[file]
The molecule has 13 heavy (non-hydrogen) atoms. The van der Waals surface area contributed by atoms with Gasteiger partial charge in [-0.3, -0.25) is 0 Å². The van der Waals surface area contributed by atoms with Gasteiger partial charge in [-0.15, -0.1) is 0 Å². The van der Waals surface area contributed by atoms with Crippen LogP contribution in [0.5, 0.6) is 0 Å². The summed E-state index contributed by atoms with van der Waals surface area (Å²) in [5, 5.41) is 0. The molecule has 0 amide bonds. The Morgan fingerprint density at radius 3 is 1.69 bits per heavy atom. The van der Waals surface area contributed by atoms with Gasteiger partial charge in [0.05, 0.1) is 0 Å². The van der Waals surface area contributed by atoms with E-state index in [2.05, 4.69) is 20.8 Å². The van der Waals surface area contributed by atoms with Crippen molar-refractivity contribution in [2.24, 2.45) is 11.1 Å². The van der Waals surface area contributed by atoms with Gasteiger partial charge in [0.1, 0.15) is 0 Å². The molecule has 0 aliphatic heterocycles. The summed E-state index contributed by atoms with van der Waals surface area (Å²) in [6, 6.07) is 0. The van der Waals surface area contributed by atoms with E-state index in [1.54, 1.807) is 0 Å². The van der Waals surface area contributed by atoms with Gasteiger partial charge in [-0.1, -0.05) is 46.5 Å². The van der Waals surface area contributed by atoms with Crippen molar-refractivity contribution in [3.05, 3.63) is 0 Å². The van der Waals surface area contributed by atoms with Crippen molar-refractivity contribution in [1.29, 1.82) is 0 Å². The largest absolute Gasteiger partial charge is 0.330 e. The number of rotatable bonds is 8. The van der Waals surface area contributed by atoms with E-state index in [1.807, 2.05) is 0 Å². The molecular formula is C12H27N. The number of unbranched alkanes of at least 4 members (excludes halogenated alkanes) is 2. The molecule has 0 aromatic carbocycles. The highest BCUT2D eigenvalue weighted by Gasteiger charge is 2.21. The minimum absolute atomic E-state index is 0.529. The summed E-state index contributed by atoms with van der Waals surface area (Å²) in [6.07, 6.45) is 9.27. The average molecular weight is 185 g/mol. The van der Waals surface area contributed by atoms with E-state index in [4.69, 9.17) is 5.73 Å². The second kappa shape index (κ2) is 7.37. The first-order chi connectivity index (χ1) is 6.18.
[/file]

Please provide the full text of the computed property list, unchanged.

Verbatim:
The molecule has 13 heavy (non-hydrogen) atoms. The van der Waals surface area contributed by atoms with Gasteiger partial charge in [-0.3, -0.25) is 0 Å². The van der Waals surface area contributed by atoms with Gasteiger partial charge in [-0.15, -0.1) is 0 Å². The van der Waals surface area contributed by atoms with Crippen LogP contribution in [0.5, 0.6) is 0 Å². The summed E-state index contributed by atoms with van der Waals surface area (Å²) in [5, 5.41) is 0. The molecule has 0 amide bonds. The Morgan fingerprint density at radius 3 is 1.69 bits per heavy atom. The van der Waals surface area contributed by atoms with Gasteiger partial charge in [0.05, 0.1) is 0 Å². The van der Waals surface area contributed by atoms with E-state index in [2.05, 4.69) is 20.8 Å². The van der Waals surface area contributed by atoms with Crippen molar-refractivity contribution in [2.24, 2.45) is 11.1 Å². The van der Waals surface area contributed by atoms with Gasteiger partial charge in [0.1, 0.15) is 0 Å². The molecule has 0 aliphatic heterocycles. The summed E-state index contributed by atoms with van der Waals surface area (Å²) in [6, 6.07) is 0. The van der Waals surface area contributed by atoms with E-state index in [1.54, 1.807) is 0 Å². The van der Waals surface area contributed by atoms with Gasteiger partial charge in [-0.1, -0.05) is 46.5 Å². The van der Waals surface area contributed by atoms with Crippen molar-refractivity contribution in [3.05, 3.63) is 0 Å². The van der Waals surface area contributed by atoms with Crippen molar-refractivity contribution in [1.29, 1.82) is 0 Å². The largest absolute Gasteiger partial charge is 0.330 e. The number of rotatable bonds is 8. The van der Waals surface area contributed by atoms with E-state index in [1.807, 2.05) is 0 Å². The molecular formula is C12H27N. The number of unbranched alkanes of at least 4 members (excludes halogenated alkanes) is 2. The molecule has 0 aromatic carbocycles. The highest BCUT2D eigenvalue weighted by Gasteiger charge is 2.21. The minimum absolute atomic E-state index is 0.529. The summed E-state index contributed by atoms with van der Waals surface area (Å²) in [6.07, 6.45) is 9.27. The average molecular weight is 185 g/mol. The van der Waals surface area contributed by atoms with E-state index in [4.69, 9.17) is 5.73 Å². The second kappa shape index (κ2) is 7.37. The first-order chi connectivity index (χ1) is 6.18.